Women remain twice as sick as men

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Published 2 December 2021 at 09.01

Domestic. During the pandemic, sickness absence has increased the most among men – but women still have twice as high sickness absence as men. It shows a new analysis from the Swedish Social Insurance Agency.

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During the pandemic year 2020, the number of started illnesses increased by 31 percent compared with the year before. The largest increase is in the transport industry, 48 percent, followed by health, care and social services, where sickness absence increased by 46 percent in 2020.

Overall, however, sickness absence did not increase measured in the number of replaced days but only in number started illness.

Försäkringskassan believes that the increase in the transport industry is related to potential infection risks in passenger transport and also increased workload in goods transport and goods handling during the pandemic.

– The increase in sick leave in health and care was more expected, both in view of the increased workload during the pandemic, but also due to the potential exposure to infection for those working in so-called contact professions, says Ulrik Lidwall, analyst at Försäkringskassan and lead author of the report, in a mailing.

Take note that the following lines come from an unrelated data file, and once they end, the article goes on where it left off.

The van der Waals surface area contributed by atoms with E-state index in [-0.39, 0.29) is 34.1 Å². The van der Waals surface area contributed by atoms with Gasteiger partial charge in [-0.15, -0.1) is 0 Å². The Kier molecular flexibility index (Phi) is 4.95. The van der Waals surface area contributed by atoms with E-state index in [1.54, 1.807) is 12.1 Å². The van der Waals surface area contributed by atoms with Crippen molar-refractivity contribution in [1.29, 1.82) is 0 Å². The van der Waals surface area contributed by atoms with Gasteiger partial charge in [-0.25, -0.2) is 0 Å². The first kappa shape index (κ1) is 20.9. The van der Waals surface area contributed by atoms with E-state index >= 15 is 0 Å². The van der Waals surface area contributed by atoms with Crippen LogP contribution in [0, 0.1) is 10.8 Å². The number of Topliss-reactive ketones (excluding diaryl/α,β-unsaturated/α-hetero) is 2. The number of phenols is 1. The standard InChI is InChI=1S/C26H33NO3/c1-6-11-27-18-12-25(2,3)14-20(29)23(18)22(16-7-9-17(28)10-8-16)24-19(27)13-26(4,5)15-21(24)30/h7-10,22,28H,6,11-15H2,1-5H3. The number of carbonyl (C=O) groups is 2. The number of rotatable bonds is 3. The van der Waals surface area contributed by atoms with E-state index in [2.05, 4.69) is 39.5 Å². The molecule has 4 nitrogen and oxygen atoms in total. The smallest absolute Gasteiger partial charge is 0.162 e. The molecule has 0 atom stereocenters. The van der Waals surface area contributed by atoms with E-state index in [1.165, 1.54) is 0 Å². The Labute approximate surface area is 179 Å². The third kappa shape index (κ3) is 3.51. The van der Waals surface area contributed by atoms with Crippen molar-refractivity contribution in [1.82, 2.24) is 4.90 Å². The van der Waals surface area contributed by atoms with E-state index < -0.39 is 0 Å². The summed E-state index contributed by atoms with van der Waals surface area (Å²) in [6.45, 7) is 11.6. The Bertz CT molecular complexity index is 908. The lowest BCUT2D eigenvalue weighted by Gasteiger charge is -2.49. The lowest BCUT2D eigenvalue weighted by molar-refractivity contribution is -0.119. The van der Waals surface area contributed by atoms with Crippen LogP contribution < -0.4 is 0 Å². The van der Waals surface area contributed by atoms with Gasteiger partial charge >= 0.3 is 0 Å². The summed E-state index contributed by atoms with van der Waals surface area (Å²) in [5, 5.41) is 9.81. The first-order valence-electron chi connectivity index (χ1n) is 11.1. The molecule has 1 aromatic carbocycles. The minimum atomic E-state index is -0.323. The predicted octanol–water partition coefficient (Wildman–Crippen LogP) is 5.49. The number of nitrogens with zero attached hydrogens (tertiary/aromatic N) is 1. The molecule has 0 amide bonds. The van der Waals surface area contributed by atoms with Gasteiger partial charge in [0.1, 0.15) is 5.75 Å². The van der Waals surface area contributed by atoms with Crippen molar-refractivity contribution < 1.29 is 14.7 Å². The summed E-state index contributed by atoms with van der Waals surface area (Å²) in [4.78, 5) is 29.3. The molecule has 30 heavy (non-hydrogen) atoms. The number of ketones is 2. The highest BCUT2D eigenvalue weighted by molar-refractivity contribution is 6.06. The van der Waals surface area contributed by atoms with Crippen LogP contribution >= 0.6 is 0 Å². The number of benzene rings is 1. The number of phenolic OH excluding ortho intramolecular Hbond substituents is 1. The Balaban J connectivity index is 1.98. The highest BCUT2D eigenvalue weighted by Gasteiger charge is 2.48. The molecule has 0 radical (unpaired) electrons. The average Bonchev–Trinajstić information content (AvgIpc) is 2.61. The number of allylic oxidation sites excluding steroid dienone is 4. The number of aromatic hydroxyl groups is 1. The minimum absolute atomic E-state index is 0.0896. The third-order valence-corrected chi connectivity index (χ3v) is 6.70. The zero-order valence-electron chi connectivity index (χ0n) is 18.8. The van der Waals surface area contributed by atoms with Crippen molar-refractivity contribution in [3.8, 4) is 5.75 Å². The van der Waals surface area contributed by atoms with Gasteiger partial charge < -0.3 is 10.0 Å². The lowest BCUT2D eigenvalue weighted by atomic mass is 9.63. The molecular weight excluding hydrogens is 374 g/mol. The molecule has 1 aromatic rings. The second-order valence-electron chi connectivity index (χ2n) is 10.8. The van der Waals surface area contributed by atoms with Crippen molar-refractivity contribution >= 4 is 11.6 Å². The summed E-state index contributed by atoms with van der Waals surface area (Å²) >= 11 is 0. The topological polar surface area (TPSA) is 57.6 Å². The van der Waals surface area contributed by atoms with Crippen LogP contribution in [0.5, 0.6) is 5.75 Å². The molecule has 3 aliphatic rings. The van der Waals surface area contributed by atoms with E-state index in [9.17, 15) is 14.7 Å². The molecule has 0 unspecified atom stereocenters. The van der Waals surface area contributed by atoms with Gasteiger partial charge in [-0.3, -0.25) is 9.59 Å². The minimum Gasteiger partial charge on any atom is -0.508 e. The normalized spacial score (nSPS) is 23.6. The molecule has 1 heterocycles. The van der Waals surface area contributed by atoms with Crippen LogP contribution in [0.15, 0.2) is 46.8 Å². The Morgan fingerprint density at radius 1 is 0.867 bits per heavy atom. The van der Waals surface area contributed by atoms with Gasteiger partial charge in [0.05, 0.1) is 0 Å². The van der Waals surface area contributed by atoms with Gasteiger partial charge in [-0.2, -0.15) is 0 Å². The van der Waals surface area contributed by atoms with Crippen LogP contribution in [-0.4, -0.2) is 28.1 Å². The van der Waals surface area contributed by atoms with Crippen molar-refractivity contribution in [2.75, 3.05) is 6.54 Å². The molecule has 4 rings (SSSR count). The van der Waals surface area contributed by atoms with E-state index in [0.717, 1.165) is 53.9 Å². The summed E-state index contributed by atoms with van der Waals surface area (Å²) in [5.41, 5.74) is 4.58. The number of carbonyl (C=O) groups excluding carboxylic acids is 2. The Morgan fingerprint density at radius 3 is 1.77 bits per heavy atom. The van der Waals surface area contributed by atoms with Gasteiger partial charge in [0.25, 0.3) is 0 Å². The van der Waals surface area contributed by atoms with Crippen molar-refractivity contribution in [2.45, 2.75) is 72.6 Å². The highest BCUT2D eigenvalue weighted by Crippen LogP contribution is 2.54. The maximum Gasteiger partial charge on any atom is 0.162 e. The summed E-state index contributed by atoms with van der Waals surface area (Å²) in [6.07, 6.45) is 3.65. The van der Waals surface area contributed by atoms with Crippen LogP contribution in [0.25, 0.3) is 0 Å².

Previous analyzes have shown that sick leave is more extensive in women-dominated industries such as health, care and social services, but also in male-dominated industries such as the construction and transport industries.

Between 2019 and 2020, the number of started illnesses per 1,000 working women increased by 27 percent (from 121 to 154 illnesses). Among men, sick leave per 1,000 gainfully employed has increased by 36 percent (from 65 to 89 cases). Women's sick leave is thus twice as high as men's, but the increase during the pandemic was greater among men.

– The purpose of this analysis is to draw attention to where in the labor market measures need to be taken to improve the working environment and other conditions at work. We know that preventive measures in the workplace are the most effective way to avoid sick leave, says Ulrik Lidwall.

The analysis also points out how sick leave in different industries has been affected differently by the restrictions and economic effects that the pandemic has had on society. . For example, sick leave has increased significantly, especially for men, in industries that were strongly affected by the restrictions imposed during the pandemic, such as the restaurant and travel industries.

– Seeing their livelihoods disappear is very psychologically stressful and can possibly be a partial explanation for increased sick leave, says Ulrik Lidwall.

There are also sub-industries where sick leave has decreased during the pandemic, for example in the service sector, such as IT and telecom, where it has been possible to work from home to a large extent. According to the Swedish Social Insurance Agency, a possible explanation is that homework has made it easier to combine work and family life and that you have been exposed to less other infections.